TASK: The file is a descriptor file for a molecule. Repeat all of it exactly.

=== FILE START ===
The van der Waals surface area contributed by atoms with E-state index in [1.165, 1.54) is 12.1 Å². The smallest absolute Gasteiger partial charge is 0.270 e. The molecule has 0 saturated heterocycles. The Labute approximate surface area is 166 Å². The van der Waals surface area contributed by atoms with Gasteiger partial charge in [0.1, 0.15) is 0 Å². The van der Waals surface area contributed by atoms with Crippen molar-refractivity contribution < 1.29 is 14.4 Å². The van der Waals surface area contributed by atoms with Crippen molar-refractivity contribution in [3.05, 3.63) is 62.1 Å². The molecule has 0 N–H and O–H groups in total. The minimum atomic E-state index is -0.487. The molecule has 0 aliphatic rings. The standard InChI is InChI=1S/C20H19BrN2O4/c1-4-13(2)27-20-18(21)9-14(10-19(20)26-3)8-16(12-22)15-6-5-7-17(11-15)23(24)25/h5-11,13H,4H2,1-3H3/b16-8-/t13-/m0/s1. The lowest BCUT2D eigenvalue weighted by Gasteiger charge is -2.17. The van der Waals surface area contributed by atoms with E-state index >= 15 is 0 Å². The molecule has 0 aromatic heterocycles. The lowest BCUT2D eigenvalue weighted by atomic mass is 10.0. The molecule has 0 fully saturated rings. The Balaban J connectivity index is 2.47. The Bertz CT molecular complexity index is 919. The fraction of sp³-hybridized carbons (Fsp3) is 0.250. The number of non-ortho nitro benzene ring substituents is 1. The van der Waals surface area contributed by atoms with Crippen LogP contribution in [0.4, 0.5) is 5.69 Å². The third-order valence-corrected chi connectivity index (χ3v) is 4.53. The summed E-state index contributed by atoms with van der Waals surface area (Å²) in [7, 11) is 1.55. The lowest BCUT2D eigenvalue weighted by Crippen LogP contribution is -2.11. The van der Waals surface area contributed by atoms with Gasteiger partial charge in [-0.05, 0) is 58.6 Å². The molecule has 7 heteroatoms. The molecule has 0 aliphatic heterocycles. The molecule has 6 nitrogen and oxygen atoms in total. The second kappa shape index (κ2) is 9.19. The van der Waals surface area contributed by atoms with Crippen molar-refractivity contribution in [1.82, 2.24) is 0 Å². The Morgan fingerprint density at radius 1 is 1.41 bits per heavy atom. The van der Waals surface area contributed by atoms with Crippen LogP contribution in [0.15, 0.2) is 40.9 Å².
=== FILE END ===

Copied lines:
The van der Waals surface area contributed by atoms with E-state index in [1.165, 1.54) is 12.1 Å². The smallest absolute Gasteiger partial charge is 0.270 e. The molecule has 0 saturated heterocycles. The Labute approximate surface area is 166 Å². The van der Waals surface area contributed by atoms with Gasteiger partial charge in [0.1, 0.15) is 0 Å². The van der Waals surface area contributed by atoms with Crippen molar-refractivity contribution < 1.29 is 14.4 Å². The van der Waals surface area contributed by atoms with Crippen molar-refractivity contribution in [3.05, 3.63) is 62.1 Å². The molecule has 0 N–H and O–H groups in total. The minimum atomic E-state index is -0.487. The molecule has 0 aliphatic rings. The standard InChI is InChI=1S/C20H19BrN2O4/c1-4-13(2)27-20-18(21)9-14(10-19(20)26-3)8-16(12-22)15-6-5-7-17(11-15)23(24)25/h5-11,13H,4H2,1-3H3/b16-8-/t13-/m0/s1. The lowest BCUT2D eigenvalue weighted by Gasteiger charge is -2.17. The van der Waals surface area contributed by atoms with E-state index >= 15 is 0 Å². The molecule has 0 aromatic heterocycles. The lowest BCUT2D eigenvalue weighted by atomic mass is 10.0. The molecule has 0 fully saturated rings. The Balaban J connectivity index is 2.47. The Bertz CT molecular complexity index is 919. The fraction of sp³-hybridized carbons (Fsp3) is 0.250. The number of non-ortho nitro benzene ring substituents is 1. The van der Waals surface area contributed by atoms with Crippen LogP contribution in [0.4, 0.5) is 5.69 Å². The third-order valence-corrected chi connectivity index (χ3v) is 4.53. The summed E-state index contributed by atoms with van der Waals surface area (Å²) in [7, 11) is 1.55. The lowest BCUT2D eigenvalue weighted by Crippen LogP contribution is -2.11. The van der Waals surface area contributed by atoms with Gasteiger partial charge in [-0.05, 0) is 58.6 Å². The molecule has 7 heteroatoms. The molecule has 0 aliphatic heterocycles. The molecule has 6 nitrogen and oxygen atoms in total. The second kappa shape index (κ2) is 9.19. The van der Waals surface area contributed by atoms with Crippen molar-refractivity contribution in [1.82, 2.24) is 0 Å². The Morgan fingerprint density at radius 1 is 1.41 bits per heavy atom. The van der Waals surface area contributed by atoms with Crippen LogP contribution in [0.15, 0.2) is 40.9 Å².